The Government attempts to clear up confusion over new EPC Regulations

Posted: 04/05/2012

The new EPC (Energy Performance Certificate) Regulations were released last month on the 6th April, but the guidance that the DCLG (Department for Communities and Local Government) released had some major flaws along with the online system that Estate Agents operate to retrieve an EPC.

The first problem began when the Government released their Official Q&A whichcaused more questions rather than giving clear answers. Here are some examples from the puzzling Q&A:

Estate agents have a week from the beginning of marketing a property for the EPC to be acquired, followed by an extra 21 days if it has not been possible to obtain one. However, the Q&A conflicts with itself by stating that an EPC has to be accessible to any potential purchaser or tenants if they request the information or if they go to view the property. The guidance says that an EPC should not be offered later than any of these two events, this could mean that agents potentially won’t be able carry out viewings until an EPC is obtained.

The second pot hole came from the guidance when it describes the meaning of ‘written particulars’ and the ‘giving’ of a written particular, ‘The giving of written particulars includes making them available electronically, such as in an email or as information on a website.’ This means that agents will have to recover an EPC from the Register and attach it to any online written particulars. Although the guidance states that an EPC does not have to be joined to a newspaper advert or window cards, this will need further clarification from the CLG as they only specify this rule for properties up for rent, not for sale. This sparked another debate when property portals such as Rightmove decided that their websites were advertising properties, therefore they did not have to attach an EPC to their advertising material. Estate Agents were outraged as they have to attach an EPC to their website advertisements. Clarification from the Government is still being awaited.

More confusion comes from whether an EPC has to be completed for a property in 7/21 or 28 days, up to now, both have been said. Also, if a property is put on the market without an EPC, estate agents face a fine of £200 although it is not known how local Trading Standards will police this situation.

Perhaps one of the biggest issues that’s been raised about the residential EPC was the fact that addresses could not be redacted and the CLG have confirmed that this will still be the case, only redactions on commercial EPC’s are allowed. Some of the concerns about this included worry that squatters could use an EPC to find empty properties and celebrity watchers could also use an EPC to find out which celebrity is selling their home. Other problems could include estate agents touting from other agents although this would be breaking the Property Ombudsman code. The CLG claim that the address is required to prevent counterfeit EPC’s and to make sure people could identify that the EPC is for the correct property.

Other problems emerged from the online database system by Landmark, a private company owned by the Daily Mail, that Estate Agents have to use to retrieve an EPC. The guidance states that the first page of an EPC must be attached to written particulars yet the Landmark database did not give an option to print off only the first page of an EPC for residential properties. This meant that Estate Agents had reams of wasted paper each time they needed to print off the desired EPC. The format in which an EPC is displayed online is an un-editable PDF, so the system does not have an option to simply print the first page. This resulted in a huge waste of valuable time and a greater consumption of paper, even though the EPC is supposed to be ‘green.’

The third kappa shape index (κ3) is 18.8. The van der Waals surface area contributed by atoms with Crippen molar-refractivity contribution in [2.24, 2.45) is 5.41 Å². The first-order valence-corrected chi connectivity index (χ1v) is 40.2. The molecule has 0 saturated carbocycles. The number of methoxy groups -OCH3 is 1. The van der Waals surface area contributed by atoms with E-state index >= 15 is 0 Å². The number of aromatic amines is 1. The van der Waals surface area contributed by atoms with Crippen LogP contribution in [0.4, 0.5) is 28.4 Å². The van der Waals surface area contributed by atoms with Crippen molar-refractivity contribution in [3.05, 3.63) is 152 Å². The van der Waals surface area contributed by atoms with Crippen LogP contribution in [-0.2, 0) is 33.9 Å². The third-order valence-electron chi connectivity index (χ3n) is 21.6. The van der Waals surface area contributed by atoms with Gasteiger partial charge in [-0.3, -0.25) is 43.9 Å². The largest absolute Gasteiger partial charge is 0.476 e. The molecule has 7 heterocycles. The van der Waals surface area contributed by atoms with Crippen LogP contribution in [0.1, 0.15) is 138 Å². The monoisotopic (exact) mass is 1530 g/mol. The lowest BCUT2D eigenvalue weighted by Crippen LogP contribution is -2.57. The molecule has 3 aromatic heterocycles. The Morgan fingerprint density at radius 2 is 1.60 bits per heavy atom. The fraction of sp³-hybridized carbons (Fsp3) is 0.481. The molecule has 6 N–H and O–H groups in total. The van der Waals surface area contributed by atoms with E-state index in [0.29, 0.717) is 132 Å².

Thankfully, the Government have amended this after a month of Estate Agent battling with the online system. There was an email sent out yesterday afternoon on the 3rd May to all Agents that confirmed they would now be able to print off the first page of an EPC from the Landmark website. The Regulations do not restrict how a the first page of an EPC is provided which means it is acceptable to use other products on the market to extract the first page of an EPC from the PDF.

However, the guidance did state the following; ‘It is not acceptable, for the information contained on the first page to be altered, amended or changed in any way. ‘DCLG and Landmark must also ensure that the security of the EPC is maintained. Several instances of fraudulent EPCs have been brought to DCLG’s attention and the security levels and the PDF format of the EPC currently in operation is an attempt to respond to these concerns. Producing EPCs in alternative formats, such as JPEG, would effectively reduce security of the PDF certificate and potentially increase the likelihood of fraudulent or address redacted copies where they are not permitted.’

The chairman of the Property and Energy Professional Association, Stephen O’Hara, welcomed the revised guidance and congratulated the Government on its speedy response; ‘We are delighted that the Government has listened to the industry and our calls for this vital amendment to be introduced. We have been lobbying the Government to revise the guidance, to allow the first page of an electronic EPC to be separated and to exist as a single, stand-alone page, since the regulations first came into force.’

Do you believe the new style EPC will be truly beneficial in the long run, reducing carbon emissions and saving home owners money? Some Estate Agents claim that the changes the Government have implemented have been in existence before 6th April and it is down to the minority of Agents that the new Regulations have come into existence, due to them undertaking the bare minimum for an EPC.

Amanda McGovern, Pali Ltd

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